Vietnamese consumers are some of the most optimistic, among Asian countries surveyed, that their country will weather the challenges of the COVID-19, according to a McKinsey’s mid-April consumer survey.
The survey questioned 618 consumers in Vietnam on their consumption behaviour shifts during the COVID-19 crisis.
The findings show that only 4 percent of Vietnamese consumers surveyed believe the pandemic will have a long-lasting impact on the economy and create a lengthy recession. This is compared to 6 percent in Indonesia, 16 percent in the US, and 24 percent in the Republic of Korea.
This optimism, coupled with the country’s head start on recovery, is expected to play a crucial role in shaping the country’s new reality.
Out of the more than 600 respondents from Vietnam, 47 percent expressed a belief that the economy will rebound within two to three months and will then grow at a similar or even faster rate than before the pandemic.
It found that about 70 percent of respondents expect to be more careful with their spending, and about half of respondents say they feel less job or financial security because of COVID-19. This is linked to decreased spending expectations across all categories, except for “essentials” such as groceries, food delivery and telecommunications services.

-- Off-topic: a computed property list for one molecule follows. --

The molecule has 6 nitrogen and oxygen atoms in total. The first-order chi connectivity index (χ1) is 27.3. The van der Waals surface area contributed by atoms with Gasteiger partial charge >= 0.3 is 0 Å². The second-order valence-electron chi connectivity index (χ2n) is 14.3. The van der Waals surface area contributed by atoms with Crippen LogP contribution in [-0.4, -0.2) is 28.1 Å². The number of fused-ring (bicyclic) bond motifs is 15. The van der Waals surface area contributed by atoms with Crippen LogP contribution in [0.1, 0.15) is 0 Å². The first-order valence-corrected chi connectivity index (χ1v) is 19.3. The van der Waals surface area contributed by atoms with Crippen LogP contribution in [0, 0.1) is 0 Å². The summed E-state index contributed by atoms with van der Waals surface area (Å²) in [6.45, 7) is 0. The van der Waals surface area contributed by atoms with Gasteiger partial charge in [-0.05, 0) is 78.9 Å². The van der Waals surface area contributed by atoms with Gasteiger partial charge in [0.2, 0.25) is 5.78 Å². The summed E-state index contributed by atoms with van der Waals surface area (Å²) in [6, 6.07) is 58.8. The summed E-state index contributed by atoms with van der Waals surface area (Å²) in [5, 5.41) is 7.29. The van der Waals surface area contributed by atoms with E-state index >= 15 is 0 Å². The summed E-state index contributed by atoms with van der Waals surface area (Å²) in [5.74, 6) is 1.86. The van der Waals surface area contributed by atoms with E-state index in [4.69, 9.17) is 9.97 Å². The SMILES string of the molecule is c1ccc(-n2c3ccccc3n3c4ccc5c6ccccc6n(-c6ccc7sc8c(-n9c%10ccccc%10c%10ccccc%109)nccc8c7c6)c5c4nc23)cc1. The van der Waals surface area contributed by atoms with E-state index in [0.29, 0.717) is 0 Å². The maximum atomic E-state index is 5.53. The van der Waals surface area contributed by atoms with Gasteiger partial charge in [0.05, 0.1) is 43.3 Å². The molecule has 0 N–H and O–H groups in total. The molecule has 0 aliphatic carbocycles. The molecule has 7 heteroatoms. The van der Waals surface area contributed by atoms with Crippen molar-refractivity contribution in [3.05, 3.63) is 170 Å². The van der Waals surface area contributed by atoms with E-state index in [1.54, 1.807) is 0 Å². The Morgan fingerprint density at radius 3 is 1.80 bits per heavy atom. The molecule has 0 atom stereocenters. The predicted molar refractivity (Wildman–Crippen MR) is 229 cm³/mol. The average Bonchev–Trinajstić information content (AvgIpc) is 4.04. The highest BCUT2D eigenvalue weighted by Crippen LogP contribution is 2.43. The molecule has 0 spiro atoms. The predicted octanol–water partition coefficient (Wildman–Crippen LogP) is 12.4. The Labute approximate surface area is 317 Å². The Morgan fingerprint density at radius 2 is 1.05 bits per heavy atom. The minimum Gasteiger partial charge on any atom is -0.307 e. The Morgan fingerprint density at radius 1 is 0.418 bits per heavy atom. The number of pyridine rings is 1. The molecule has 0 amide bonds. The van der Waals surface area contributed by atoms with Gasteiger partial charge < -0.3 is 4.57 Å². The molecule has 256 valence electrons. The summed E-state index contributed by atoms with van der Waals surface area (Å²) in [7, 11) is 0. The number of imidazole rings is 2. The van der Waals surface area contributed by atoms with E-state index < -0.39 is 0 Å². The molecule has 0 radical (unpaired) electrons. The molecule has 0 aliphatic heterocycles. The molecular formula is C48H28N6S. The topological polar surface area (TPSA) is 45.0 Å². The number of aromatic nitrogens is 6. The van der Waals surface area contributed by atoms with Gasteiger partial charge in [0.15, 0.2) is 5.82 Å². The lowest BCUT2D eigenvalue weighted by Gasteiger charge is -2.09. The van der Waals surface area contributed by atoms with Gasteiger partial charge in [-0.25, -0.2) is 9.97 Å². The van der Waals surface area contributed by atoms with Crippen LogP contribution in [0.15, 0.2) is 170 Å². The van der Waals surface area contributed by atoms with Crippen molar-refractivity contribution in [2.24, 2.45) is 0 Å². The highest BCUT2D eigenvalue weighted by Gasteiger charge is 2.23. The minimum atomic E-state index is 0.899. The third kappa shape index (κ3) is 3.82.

People also have a growing preference for healthy and locally sourced offerings. More than four in five Vietnamese respondents (81 percent) shared that they are more focused on health. This is reflected by an increase in consumption of products that are perceived to be healthy such as eggs, fresh foods and healthcare products.
Vietnamese are fairly loyal to stores, but significantly less loyal to brands in a pandemic as 39 percent of respondents have tried or switched to an alternative store.
The top three reasons for switching including location closer to home (46 percent of switchers), availability of online or app-based channels (42 percent) and stock of essentials (37 percent).
However, 75 percent of Vietnamese respondents have switched brands during the COVID-19, and these changes are expected to last beyond the pandemic.